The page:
Klipsch Breaks New Ground
The new hires will fill jobs in a new 46,000 square foot warehouse and distribution center in Hope, Arkansas, Klipsch's original home, as well as in a new 27,000 square foot engineering and technology center in Indianapolis. Klipsch has already hired 45 new employees in Indianapolis, according to the announcement. Engineering staff in Arkansas are being transferred to Indianapolis in order to create what the company believes will be "one of the most advanced consumer audio research facilities in the Midwest, possibly even in the US."
Klipsch's expansion comes as especially heartening news for the American electronics industry, which has suffered this year not only from a general recession, but also from consumer reticence in the wake of the events of September 11. The new distribution center represents a multi-million dollar capital investment, said Fred Klipsch, CEO of Klipsch Audio Technologies, and will require at least 80 additional workers once it is complete.
The 55-year-old company, one of the oldest and most respected names in the audio industry, has been aggressive in its pursuit of top engineering talent. Early in 2001, Klipsch acquired Mondial Designs, makers of the Aragon and Acurus brands of electronics. The company debuted new models of Aragon amplifiers at the CEDIA show in Indianapolis in September, and has long-term plans for staking out a substantial portion of both the North American and global markets for high-quality loudspeakers and electronics. Klipsch has formed strategic business alliances with Hard Rock Café, Regal Cinemas, Monster Cable, and the four Tweeter Center outdoor amphitheaters in Atlanta, Boston, Chicago, and Philadelphia. Klipsch claims to be the only company in the world to have achieved THX® certification in four product categories.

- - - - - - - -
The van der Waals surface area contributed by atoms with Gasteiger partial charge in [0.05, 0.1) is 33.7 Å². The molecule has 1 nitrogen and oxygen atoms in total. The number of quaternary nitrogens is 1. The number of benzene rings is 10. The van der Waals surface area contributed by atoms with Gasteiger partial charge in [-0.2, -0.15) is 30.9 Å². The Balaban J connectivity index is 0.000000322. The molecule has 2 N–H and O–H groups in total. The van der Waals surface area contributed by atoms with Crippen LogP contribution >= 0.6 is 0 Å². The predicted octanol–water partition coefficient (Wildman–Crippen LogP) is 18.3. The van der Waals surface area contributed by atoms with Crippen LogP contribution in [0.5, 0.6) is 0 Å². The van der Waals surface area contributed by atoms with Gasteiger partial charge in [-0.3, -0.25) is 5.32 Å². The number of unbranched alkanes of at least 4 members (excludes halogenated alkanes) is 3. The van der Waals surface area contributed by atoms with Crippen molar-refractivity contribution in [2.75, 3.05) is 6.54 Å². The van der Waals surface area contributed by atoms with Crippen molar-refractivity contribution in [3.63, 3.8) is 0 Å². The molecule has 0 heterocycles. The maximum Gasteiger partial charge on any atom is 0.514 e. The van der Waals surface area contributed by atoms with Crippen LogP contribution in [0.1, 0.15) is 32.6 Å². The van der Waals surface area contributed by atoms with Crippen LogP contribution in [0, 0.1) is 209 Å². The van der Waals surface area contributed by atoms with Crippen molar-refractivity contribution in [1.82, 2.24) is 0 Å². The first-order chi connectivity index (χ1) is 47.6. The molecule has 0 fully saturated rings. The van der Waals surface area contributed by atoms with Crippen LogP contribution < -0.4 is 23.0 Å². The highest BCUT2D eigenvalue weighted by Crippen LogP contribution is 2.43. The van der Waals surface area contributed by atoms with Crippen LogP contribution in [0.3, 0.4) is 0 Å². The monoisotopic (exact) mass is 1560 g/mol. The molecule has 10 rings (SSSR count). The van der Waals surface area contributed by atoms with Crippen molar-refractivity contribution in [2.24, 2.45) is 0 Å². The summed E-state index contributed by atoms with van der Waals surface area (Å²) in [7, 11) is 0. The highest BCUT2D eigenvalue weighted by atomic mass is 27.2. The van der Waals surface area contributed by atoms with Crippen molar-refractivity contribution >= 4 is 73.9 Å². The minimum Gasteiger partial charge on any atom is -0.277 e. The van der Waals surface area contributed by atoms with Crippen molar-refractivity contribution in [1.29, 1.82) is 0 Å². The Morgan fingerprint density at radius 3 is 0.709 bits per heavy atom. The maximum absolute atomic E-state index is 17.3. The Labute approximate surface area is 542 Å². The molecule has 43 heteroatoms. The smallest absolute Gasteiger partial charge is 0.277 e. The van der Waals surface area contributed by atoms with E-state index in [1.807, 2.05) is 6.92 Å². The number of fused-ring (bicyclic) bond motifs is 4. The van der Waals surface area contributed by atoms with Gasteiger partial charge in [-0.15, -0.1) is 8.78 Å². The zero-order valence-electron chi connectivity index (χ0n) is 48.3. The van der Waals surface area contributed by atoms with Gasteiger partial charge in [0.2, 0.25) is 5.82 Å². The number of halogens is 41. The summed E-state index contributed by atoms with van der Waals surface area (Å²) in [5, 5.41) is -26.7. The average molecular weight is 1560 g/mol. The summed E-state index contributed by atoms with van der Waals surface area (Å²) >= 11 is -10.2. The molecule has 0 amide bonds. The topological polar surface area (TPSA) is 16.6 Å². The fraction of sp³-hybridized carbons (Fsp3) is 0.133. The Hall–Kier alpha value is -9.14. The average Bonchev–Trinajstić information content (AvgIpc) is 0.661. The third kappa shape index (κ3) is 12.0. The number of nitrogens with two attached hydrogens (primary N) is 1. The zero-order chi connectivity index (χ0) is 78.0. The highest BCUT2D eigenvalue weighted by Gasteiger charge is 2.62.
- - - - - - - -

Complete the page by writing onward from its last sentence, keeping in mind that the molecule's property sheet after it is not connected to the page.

An exception to the general economic trend, Klipsch reported record sales for September 2001, and claims to have doubled its revenue over the past three years. Other audio companies have also reported increases; San Diego–based PBN Audio recently stated that its business has grown by 20% this year. Companies that have the vision and resources to ride out the slump are almost certain to succeed; according to research firm Frost and Sullivan, home entertainment is the fastest growing area of the consumer electronics industry. Approximately $750 million was spent on loudspeakers in the US last year, a number expected to exceed $1 billion annually by 2007.